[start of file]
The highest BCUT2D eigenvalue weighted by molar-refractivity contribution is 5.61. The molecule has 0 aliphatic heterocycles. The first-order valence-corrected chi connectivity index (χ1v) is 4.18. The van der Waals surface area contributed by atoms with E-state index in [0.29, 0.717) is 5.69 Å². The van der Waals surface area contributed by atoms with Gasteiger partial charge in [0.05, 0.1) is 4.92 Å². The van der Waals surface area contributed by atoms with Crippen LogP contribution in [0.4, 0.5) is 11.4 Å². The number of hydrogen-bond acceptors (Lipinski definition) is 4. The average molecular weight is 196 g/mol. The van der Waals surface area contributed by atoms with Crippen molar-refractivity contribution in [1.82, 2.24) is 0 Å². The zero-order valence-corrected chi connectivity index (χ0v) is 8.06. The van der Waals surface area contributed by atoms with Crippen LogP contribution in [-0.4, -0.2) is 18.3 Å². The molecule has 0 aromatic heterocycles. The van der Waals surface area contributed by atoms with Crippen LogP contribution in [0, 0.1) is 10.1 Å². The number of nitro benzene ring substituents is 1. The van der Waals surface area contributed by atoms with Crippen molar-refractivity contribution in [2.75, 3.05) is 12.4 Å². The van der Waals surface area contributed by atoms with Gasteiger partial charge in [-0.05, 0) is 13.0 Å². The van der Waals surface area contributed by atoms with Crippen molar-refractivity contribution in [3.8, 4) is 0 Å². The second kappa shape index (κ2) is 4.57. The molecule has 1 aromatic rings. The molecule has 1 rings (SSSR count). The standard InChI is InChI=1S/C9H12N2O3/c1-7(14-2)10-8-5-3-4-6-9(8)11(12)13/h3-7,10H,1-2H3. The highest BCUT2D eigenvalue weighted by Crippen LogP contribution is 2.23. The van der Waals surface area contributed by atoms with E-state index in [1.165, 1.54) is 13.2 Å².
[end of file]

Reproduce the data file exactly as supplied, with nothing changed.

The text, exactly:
The highest BCUT2D eigenvalue weighted by molar-refractivity contribution is 5.61. The molecule has 0 aliphatic heterocycles. The first-order valence-corrected chi connectivity index (χ1v) is 4.18. The van der Waals surface area contributed by atoms with E-state index in [0.29, 0.717) is 5.69 Å². The van der Waals surface area contributed by atoms with Gasteiger partial charge in [0.05, 0.1) is 4.92 Å². The van der Waals surface area contributed by atoms with Crippen LogP contribution in [0.4, 0.5) is 11.4 Å². The number of hydrogen-bond acceptors (Lipinski definition) is 4. The average molecular weight is 196 g/mol. The van der Waals surface area contributed by atoms with Crippen molar-refractivity contribution in [1.82, 2.24) is 0 Å². The zero-order valence-corrected chi connectivity index (χ0v) is 8.06. The van der Waals surface area contributed by atoms with Crippen LogP contribution in [-0.4, -0.2) is 18.3 Å². The molecule has 0 aromatic heterocycles. The van der Waals surface area contributed by atoms with Crippen LogP contribution in [0, 0.1) is 10.1 Å². The number of nitro benzene ring substituents is 1. The van der Waals surface area contributed by atoms with Crippen molar-refractivity contribution in [2.75, 3.05) is 12.4 Å². The van der Waals surface area contributed by atoms with Gasteiger partial charge in [-0.05, 0) is 13.0 Å². The van der Waals surface area contributed by atoms with Crippen molar-refractivity contribution in [3.8, 4) is 0 Å². The second kappa shape index (κ2) is 4.57. The molecule has 1 aromatic rings. The molecule has 1 rings (SSSR count). The standard InChI is InChI=1S/C9H12N2O3/c1-7(14-2)10-8-5-3-4-6-9(8)11(12)13/h3-7,10H,1-2H3. The highest BCUT2D eigenvalue weighted by Crippen LogP contribution is 2.23. The van der Waals surface area contributed by atoms with E-state index in [1.165, 1.54) is 13.2 Å².